The obvious problem here is this "good deal" is not very good at all. We see it all the time: The man works day after day, a few years pass and then suddenly (or so it seems to him) the wife wants a divorce or has an affair. Now the husband is shocked. "I played by the rules and did what I always thought was the right thing to do! I did what WE agreed upon." In court, you hear the wife say, "Your honor, all he ever did was work. I gave up everything for him and the kids. He doesn't even know his own children's favorite foods or even what grades they're getting!"

This is the message I want to get across to EVERYONE who reads this. I don't care what kind of an "agreement" you and your wife, girlfriend, fiancée, lover, partner or mistress have. Take the time to love, care for and appreciate your children. And I'm talking about love and attention independent of your partner. Your kids should know you not only as a unit, but as individuals as well. Concentrate on time and love that is just between you and your child.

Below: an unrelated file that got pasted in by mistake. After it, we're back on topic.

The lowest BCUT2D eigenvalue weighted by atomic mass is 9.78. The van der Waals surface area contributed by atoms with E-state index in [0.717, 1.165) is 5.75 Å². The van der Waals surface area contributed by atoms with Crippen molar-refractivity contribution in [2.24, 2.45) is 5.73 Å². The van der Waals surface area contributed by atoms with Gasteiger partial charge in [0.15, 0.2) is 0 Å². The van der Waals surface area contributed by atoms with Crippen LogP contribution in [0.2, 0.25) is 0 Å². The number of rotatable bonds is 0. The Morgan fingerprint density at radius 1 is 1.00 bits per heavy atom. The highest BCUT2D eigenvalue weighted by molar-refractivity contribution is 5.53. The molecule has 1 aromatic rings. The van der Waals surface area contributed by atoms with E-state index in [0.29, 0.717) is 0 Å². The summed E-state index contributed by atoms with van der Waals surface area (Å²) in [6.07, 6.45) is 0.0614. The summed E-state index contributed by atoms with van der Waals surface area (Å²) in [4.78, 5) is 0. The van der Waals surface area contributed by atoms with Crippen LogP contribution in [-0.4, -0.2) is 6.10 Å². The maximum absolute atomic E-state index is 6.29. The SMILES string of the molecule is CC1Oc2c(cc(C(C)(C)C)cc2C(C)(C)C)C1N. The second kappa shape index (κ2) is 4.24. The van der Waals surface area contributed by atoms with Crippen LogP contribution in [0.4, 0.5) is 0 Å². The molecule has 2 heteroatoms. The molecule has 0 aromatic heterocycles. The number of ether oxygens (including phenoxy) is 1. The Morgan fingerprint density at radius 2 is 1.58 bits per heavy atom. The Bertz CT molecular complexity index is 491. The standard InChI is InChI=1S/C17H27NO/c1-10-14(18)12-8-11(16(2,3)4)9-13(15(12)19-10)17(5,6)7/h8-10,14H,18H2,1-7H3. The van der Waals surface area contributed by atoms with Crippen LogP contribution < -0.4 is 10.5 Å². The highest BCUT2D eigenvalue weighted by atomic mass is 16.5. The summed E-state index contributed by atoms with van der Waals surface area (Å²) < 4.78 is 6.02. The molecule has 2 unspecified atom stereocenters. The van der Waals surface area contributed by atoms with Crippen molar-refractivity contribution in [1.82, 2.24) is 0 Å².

Yeah, I know you and your family go on camping trips every Memorial Day weekend. That's great. I have a tear in my eye and a lump in my throat for you. But what about all those other weekends? What about all the weeknights your son or daughter asks you to spend sometime with them? Do you push it off to the weekend, only to spend the time watching TV or doing more work? It can be as simple as throwing a ball back and forth in at the park. Maybe it's spending 30 minutes every evening reading a story or learning about the social complexities surrounding why Ken can't move into the Barbie townhouse because "it just wouldn't work." Whatever it is, do it. When I was growing up, I never knew my father. Oh, he was always around. He is a VERY decent, honest and hard working man. I just never really knew him. Don't get the wrong impression here; How you are able to provide for your family, and plan for their future, is vitally important. But, don't let your priorities become clouded. Both you and your significant other may come to an agreement about work and it's level of priority in your lives. But whatever the arrangement, don't kid your kids. Give them the time and attention they deserve.